Last week I took a ride out to Crissy Field with Brian Lee, a partner at the soon-to-open Spoke and Hub in North Beach. On the way, he suggested we take a quick detour out to the Wave Organ. “The what!?!” I replied. I’ve lived in SF for 16 years in the same location, have skated or biked past the Marina Green hundreds of times and never have I heard a word about a Wave Organ and besides that, what the heck is it!? Well, it’s kinda difficult to find, first of all. You have to go past it and access it by the Marina Yacht Club and then go some distance down a paved sea wall. If you can find it, there at the end, is the Wave Organ. I found this link by Roadtrip America. www.roadtripamerica.com/places/waveorg.htm A google search on [wave organ + san francisco] brings up a lot of results. I was apparently completely in the dark on this little SF gem.
Here are some excerpts from the article:
• The Wave Organ is a work of environmental art created by Peter Richards and George Gonzales in 1986. Peter is Artist-In-Residence at the Exploritorium, San Francisco’s hands-on science museum.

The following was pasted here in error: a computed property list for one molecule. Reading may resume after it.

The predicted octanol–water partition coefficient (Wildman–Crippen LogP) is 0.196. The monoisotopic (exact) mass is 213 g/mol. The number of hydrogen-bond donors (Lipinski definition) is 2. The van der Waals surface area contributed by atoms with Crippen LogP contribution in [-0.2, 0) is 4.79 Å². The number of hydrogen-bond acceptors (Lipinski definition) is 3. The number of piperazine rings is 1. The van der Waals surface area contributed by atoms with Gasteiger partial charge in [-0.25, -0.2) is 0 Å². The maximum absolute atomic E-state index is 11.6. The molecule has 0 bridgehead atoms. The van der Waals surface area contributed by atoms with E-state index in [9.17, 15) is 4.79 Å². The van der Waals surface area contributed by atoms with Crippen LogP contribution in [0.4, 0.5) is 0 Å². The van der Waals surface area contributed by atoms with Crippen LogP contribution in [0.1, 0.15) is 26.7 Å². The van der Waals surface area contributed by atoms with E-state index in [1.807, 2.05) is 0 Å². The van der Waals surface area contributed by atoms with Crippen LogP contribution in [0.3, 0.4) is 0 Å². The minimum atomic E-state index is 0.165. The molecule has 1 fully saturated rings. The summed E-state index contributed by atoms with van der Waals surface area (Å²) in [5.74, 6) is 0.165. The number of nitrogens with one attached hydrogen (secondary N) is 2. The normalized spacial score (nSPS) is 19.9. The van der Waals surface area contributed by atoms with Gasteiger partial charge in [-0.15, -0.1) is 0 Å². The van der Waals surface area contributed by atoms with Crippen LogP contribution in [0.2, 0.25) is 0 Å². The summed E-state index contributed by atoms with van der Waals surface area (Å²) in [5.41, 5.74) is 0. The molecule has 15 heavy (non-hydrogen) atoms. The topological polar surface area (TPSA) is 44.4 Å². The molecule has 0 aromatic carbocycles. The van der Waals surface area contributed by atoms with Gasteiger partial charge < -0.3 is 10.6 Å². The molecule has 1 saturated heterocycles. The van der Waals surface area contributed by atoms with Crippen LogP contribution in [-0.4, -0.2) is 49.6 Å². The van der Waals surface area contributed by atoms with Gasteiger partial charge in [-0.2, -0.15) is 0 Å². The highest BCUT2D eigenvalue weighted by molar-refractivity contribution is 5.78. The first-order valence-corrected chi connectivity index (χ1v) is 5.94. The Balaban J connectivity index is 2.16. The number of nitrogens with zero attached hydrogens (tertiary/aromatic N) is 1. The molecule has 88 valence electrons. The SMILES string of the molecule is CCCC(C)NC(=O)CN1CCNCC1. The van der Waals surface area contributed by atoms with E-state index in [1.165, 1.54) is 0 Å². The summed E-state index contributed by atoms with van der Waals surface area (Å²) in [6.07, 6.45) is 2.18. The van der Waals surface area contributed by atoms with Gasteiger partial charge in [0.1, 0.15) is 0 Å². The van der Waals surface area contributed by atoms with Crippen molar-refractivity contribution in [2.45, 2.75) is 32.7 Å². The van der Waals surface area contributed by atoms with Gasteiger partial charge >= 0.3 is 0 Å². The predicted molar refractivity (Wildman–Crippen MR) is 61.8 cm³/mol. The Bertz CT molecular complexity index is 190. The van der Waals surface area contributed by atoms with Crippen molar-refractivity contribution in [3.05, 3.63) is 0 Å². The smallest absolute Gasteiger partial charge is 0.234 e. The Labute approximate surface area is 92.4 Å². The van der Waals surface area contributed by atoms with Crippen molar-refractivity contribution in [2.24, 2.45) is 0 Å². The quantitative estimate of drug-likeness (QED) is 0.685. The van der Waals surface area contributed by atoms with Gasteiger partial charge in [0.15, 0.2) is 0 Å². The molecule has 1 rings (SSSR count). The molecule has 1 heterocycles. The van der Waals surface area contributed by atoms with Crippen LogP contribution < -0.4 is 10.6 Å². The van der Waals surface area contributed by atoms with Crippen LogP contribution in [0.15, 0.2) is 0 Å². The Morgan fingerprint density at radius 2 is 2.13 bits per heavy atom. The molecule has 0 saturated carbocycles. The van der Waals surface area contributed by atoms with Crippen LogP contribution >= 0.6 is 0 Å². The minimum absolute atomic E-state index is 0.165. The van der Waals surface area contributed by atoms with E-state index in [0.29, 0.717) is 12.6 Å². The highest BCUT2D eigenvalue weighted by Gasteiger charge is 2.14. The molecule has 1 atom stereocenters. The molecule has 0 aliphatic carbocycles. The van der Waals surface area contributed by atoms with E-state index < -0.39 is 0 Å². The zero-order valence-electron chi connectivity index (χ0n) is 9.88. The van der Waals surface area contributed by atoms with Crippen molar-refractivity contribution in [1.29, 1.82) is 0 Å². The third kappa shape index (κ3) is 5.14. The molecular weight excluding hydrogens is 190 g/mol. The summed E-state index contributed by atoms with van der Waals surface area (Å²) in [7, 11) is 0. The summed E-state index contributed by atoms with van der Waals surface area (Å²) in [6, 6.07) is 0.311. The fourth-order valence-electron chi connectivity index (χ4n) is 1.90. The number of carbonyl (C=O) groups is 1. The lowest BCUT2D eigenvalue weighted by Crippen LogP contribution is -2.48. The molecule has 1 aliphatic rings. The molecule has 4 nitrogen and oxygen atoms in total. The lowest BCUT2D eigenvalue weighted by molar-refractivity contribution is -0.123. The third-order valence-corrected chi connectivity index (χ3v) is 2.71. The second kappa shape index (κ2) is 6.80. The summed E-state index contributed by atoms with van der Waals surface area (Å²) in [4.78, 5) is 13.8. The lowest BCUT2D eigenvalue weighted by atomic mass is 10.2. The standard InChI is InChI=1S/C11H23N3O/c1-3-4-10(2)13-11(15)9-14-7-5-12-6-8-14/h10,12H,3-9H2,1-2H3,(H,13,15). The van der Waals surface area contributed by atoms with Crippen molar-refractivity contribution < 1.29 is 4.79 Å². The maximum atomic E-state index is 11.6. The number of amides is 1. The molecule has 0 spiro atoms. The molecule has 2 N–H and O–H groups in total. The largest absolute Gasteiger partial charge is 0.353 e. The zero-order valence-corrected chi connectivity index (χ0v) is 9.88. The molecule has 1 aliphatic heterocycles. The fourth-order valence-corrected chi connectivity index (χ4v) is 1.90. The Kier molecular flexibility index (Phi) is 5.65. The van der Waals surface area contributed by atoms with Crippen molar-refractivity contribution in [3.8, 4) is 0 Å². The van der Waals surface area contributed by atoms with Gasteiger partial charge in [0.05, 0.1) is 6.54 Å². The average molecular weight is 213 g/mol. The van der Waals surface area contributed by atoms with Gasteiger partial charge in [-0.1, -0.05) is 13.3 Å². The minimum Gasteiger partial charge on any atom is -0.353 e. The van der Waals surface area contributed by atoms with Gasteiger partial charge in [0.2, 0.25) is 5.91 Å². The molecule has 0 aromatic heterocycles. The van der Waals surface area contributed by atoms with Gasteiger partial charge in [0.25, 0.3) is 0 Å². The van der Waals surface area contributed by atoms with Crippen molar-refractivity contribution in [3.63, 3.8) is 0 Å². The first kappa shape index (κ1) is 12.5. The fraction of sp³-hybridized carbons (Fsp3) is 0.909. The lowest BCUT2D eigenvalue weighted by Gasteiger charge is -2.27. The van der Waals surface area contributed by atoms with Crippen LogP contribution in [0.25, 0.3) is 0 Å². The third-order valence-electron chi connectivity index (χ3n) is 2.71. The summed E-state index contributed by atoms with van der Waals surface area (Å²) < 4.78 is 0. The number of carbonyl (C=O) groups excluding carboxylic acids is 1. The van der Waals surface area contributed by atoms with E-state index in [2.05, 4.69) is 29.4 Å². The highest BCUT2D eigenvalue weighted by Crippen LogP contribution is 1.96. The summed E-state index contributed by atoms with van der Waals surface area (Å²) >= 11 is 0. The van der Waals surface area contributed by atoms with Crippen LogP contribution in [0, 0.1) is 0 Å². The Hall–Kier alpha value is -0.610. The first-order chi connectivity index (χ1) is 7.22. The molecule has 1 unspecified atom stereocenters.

• “It’s best at high tide,” he said.
• “I do environmental sculpture,” he said. “I’m sort of a cross between a landscape architect and a sculptor.
• “The whole thing is constructed from stones that came from an old Gold Rush-era cemetery north of the city,” explained Peter. “It was moved to make way for a housing development, and the stones were brought here.” Sticking up like periscopes among the carved granite blocks were over a dozen listening tubes. We tried them all, and then took turns in the ‘stereo booth,’ where the sounds from the pipes emanate from three sides.
• And the sound? It’s like listening to the world’s largest sea shell. It’s like distant drums, muffled cymbals, quiet thunder. The variety is endless, and the sounds of the pipes are punctuated by the cries of gulls and the barks of sea lions. The sounds of ships’ horns drift across the bay, and little waves slap against the stones.
• We sat and listened as the sun rose over the bay. The Wave Organ’s music is a symphony of land and sea, complex, subtle, powerful, hypnotic.
• The Wave Organ is art at its best, well worth a journey anytime, even an hour before sunrise.
Here’s a pic from Brian that shows his retro cruiser and Pinkie at the Wave Organ. Thanks!